Republican presidential hopeful Ben Carson on Monday stepped up his anti-Muslim rhetoric in an effort to draw and hold onto evangelical voters in early primary states, chiefly in Iowa, which is known as a bastion of religious conservatism.
The move comes amid rising competition from ex-Hewlett-Packard executive Carly Fiorina, who catapulted over the retired pediatric neurosurgeon after last week’s Republican debate at Reagan Library in Simi Valley, California, pushing him into third place.
Carson is seeking to recover his second-place lead over Fiorina, and eventually edge out Republican frontrunner Donald Trump. To do that, he needs to win over evangelical Christians, a sizeable voting bloc, with his anti-Muslim rhetoric.
He received a barrage of criticism Sunday from the left and some presidential contenders on both sides after he told Meet the Press’ Chuck Todd that he “would not advocate that we put a Muslim in charge of this nation.”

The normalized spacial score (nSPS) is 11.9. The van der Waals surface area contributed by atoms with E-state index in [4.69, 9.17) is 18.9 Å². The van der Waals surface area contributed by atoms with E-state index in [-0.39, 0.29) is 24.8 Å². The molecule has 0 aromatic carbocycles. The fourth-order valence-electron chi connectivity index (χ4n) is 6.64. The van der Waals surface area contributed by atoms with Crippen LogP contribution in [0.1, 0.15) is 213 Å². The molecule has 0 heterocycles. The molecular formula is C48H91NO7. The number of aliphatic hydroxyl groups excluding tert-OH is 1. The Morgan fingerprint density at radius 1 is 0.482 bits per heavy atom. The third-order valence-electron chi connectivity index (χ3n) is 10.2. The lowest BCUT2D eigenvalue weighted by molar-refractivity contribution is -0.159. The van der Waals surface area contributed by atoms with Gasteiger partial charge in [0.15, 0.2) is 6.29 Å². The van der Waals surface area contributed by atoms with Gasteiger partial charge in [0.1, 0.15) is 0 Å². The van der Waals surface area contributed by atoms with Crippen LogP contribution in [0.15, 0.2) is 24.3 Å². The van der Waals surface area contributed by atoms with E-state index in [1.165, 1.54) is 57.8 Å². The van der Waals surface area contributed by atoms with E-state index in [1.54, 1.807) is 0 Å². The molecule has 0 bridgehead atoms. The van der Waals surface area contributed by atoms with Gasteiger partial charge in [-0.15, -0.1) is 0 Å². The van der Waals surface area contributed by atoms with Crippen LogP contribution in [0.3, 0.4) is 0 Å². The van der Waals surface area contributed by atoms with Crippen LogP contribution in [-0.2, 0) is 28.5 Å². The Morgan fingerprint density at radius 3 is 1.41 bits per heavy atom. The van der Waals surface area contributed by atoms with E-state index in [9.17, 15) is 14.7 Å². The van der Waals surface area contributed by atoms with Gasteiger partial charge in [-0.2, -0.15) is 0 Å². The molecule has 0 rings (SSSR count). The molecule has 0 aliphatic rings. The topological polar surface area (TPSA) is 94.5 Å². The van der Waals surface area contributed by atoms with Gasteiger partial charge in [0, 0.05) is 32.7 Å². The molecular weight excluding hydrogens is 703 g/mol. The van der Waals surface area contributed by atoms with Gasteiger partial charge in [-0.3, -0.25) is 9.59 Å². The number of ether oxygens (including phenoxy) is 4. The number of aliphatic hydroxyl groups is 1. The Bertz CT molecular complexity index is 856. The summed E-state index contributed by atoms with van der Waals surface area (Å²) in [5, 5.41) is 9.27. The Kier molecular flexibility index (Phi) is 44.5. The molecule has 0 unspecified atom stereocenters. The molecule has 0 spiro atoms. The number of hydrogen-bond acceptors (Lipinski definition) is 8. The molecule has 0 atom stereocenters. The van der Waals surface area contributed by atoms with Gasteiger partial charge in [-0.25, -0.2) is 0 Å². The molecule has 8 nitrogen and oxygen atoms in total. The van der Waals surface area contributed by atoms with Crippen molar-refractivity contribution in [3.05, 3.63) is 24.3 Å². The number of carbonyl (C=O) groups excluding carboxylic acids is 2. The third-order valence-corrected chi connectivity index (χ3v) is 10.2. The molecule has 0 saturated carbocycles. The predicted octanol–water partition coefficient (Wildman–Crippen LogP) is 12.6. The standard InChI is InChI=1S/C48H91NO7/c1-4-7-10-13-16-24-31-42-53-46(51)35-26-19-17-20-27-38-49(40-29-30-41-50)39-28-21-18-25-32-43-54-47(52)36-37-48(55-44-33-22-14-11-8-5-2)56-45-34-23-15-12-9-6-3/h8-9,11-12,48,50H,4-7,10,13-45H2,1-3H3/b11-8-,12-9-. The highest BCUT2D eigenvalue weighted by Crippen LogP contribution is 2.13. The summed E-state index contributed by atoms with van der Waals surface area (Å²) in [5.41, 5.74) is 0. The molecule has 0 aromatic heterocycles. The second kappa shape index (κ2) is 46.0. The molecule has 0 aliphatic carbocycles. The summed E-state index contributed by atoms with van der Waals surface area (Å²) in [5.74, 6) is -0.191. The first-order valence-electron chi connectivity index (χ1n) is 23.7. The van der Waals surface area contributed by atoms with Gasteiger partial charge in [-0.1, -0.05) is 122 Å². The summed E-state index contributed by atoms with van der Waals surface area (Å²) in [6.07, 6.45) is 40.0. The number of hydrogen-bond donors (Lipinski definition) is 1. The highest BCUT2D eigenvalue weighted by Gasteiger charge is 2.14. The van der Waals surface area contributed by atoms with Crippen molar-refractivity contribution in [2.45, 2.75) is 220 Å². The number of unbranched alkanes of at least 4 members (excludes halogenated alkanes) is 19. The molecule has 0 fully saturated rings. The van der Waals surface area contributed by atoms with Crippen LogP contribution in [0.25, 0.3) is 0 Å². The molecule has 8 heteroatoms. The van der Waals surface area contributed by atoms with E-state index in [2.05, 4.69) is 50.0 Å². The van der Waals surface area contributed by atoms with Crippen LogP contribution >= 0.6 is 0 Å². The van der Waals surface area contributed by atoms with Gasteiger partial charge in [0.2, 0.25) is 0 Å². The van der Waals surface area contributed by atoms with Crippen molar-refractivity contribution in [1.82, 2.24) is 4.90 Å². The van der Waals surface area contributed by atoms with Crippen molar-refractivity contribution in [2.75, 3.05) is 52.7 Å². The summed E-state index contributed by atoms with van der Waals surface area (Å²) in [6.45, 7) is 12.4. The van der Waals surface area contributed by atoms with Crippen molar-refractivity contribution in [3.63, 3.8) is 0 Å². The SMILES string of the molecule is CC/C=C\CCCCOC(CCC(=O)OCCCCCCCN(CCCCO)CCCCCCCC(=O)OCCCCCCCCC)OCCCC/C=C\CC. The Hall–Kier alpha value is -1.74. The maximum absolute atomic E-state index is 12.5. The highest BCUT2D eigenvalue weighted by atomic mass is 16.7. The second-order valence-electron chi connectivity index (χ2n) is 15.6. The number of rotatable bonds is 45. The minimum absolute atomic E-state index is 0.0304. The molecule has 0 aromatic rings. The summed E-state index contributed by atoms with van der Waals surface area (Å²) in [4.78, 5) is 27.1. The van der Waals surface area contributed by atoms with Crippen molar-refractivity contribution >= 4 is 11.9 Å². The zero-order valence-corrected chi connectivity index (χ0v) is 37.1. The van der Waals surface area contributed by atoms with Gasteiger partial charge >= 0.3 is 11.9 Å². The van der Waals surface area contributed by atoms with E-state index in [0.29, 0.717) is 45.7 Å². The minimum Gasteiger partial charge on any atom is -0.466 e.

The Huffington Post reports that he clarified his remark on Monday, saying, “he would support a Muslim president — if he or she denounced their religion.”
Via The Huffington Post:
“If someone has a Muslim background and they’re wiling to reject those tenets and accept the way of life that we have and clearly will swear to place our constitution above their religion, then of course they’ll be considered infidels and heretic, but at least then I’d be quite willing to support them,” he told Fox News’ Sean Hannity.
It’s worth noting that no Christian president has ever been asked to denounce their faith.
Several Republican presidential candidates who are Christian, including Carson, oppose same-sex marriage on religious freedom grounds despite the Supreme Court declaring that the Constitution protects that right.
What do you think of Carson’s remarks? Sound off.
SOURCE: The Huffington Post | VIDEO CREDIT: NDN